Thursday, July 12, 2018

Albo under fire over boats comment

Refugee rights groups and the Greens have criticised Labor frontbencher Anthony Albanese for saying he has changed his opposition to boat turnbacks. In an interview with Sky News on Tuesday, Albanese said “the government’s policies have stopped the boats” would introduce “no change in terms of people who arrive by boat, they wouldn’t be settled in Australia”. Greens immigration spokesperson Nick McKim said “Labor is every chance to form government after the next election”, and the current policy would likely be maintained without any mandate for change. “The ALP is putting its own electoral fortunes above the lives, freedom and wellbeing of people about to clock up five years  in offshore detention,” McKim said.

ABC chair Justin Milne has warned the broadcaster will “cease to exist” unless it increases investment in digital media. Speaking at the American Chamber of Commerce in Sydney on Wednesday, Milne hit back at calls from commercial news outlets for the ABC to confine itself to traditional broadcasting, saying “if the ABC were barred from serving audiences on digital platforms, it would wither away and cease to exist”. Milne brushed off “the sniping of commercial foes and partisans” as “situation normal” for the broadcaster, predicting that “within a generation, a majority of Australians will no longer use broadcast platforms at all”. The speech came as economist Robert Kerr prepares a government review into whether public broadcasters comply with competitive neutrality principles.

In India, police have condemned the actions of bystanders who took selfies and filmed video of three dying men after a road crash rather than helping them. Three day labourers died in the western city of Barmer on Wednesday after the motorcycle they were riding was hit by a schoolbus. An image of a man taking a selfie with the dying men in the background has gone viral in India, as has footage of bystanders filming on their phones while the men plead for help. Police said the men may have survived if they had received medical attention.

And Grand Mufti of Australia, Sheikh Abdel Aziem al-Afifi, has died, four months after being elected to the position. In his opening address as Grand Mufti in March, al-Afifi said he would “be very happy if I can do something to save our kids and to keep them away from any bad ideas”. In a statement, the Australian National Imams Council said Sheikh al-Afifi had “dedicated to serving the Australian Muslim community for over 20 years”. He was one of the founding members of ANIC, serving two terms as president.

Open Quotemarks

Mini-sub is ready if needed. It is made of rocket parts & named Wild Boar after kids’ soccer team. Leaving here in case it may be useful in the future.

Close Quotemarks

The news you need. Delivered free to your inbox. 7am weekdays.


The staggering rise of India’s super-rich

“Men like Mallya and Modi were members of India’s expanding billionaire class, of whom there are now 119 members, according to Forbes magazine. Last year their collective worth amounted to $440 billion – more than in any other country, bar the US and China. By contrast, the average person in India earns barely $1,700 a year. Given its early stage of economic development, India’s new hyper-wealthy elite have accumulated more money, more quickly, than their plutocratic peers in almost any country in history.” the guardian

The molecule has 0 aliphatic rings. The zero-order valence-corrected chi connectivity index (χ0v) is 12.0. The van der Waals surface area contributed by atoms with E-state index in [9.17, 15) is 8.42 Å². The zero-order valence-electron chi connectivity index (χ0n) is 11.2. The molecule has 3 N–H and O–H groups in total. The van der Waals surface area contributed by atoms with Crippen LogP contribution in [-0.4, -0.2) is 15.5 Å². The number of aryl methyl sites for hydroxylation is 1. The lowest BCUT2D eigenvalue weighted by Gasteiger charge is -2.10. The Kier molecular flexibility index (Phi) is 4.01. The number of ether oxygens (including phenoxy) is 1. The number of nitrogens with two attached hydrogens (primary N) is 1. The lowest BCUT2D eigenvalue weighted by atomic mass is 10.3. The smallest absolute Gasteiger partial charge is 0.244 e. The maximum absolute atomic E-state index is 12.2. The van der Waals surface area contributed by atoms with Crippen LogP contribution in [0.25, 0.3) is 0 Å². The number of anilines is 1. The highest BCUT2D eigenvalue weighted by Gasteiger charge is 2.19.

The untold story of Syrias antifa platoon

“Franceschi was one of a motley mix of anarchists, Marxists and eccentric humanitarians who had come to take part in an obscure armed struggle known as the Rojava Revolution, the Kurds’ improbable attempt to establish an egalitarian democracy in a Belgium-size region just south of Turkey, known as Rojava. Like a lot of the volunteers, he saw it as his generation’s version of the Spanish Civil War, another conflict that attracted radical leftists from all over the world.” rolling stone

The worlds worst industrial disaster is still unfolding

“This 70-acre site in Bhopal has, apart from the riotous jungle basil, remained mostly unchanged. Union Carbide Corporation; its former Indian subsidiary; its current owner, DowDuPont; the state government of Madhya Pradesh; and the central Indian government have all played an endless game of pass the buck. While this charade plays on, and people continue to think of Bhopal’s tragedy as one horrific night in 1984, the site still hosts hundreds of tons of contaminated waste. The Bhopal disaster is, in fact, still unfolding.”the atlantic



Where’s Australia’s great left-wing hope?

“Gubernatorial candidate Cynthia Nixon considers herself a democratic socialist, she told Politico on Tuesday. Nixon, an actor best known for her role in Sex and the City, is running a left-flank challenge to governor Andrew Cuomo in a Democratic primary this September. She has promised to raise taxes on the rich to increase funding for public schools and mass transit, and she supports a single-payer health care system.”  politico


Supporting boat turnbacks.

“Anthony Albanese has conceded that the Coalition’s policies ‘have stopped the boats’, and rejected calls to put a time limit on offshore detention, in an appearance on Sky News on Tuesday evening. The senior frontbencher suggested during the interview that Labor could make refugee policy more humanitarian in several respects but ruled out allowing refugees who came by boat to settle in Australia.”  guardian australia


and finally:

The Washington Post mistaking ClickHole for real news is a thing of beauty

“For several hours, the Washington Post’s article cited ClickHole’s 2017 article ‘Enough Time Has Passed to Reveal George W Bush Was the “American Idiot” (By Billie Joe Armstrong)’ multiple times, and despite this being a pretty glaring oversight for a publication like the Washington Post, for those few hours, the world was a hilarious place.” vulture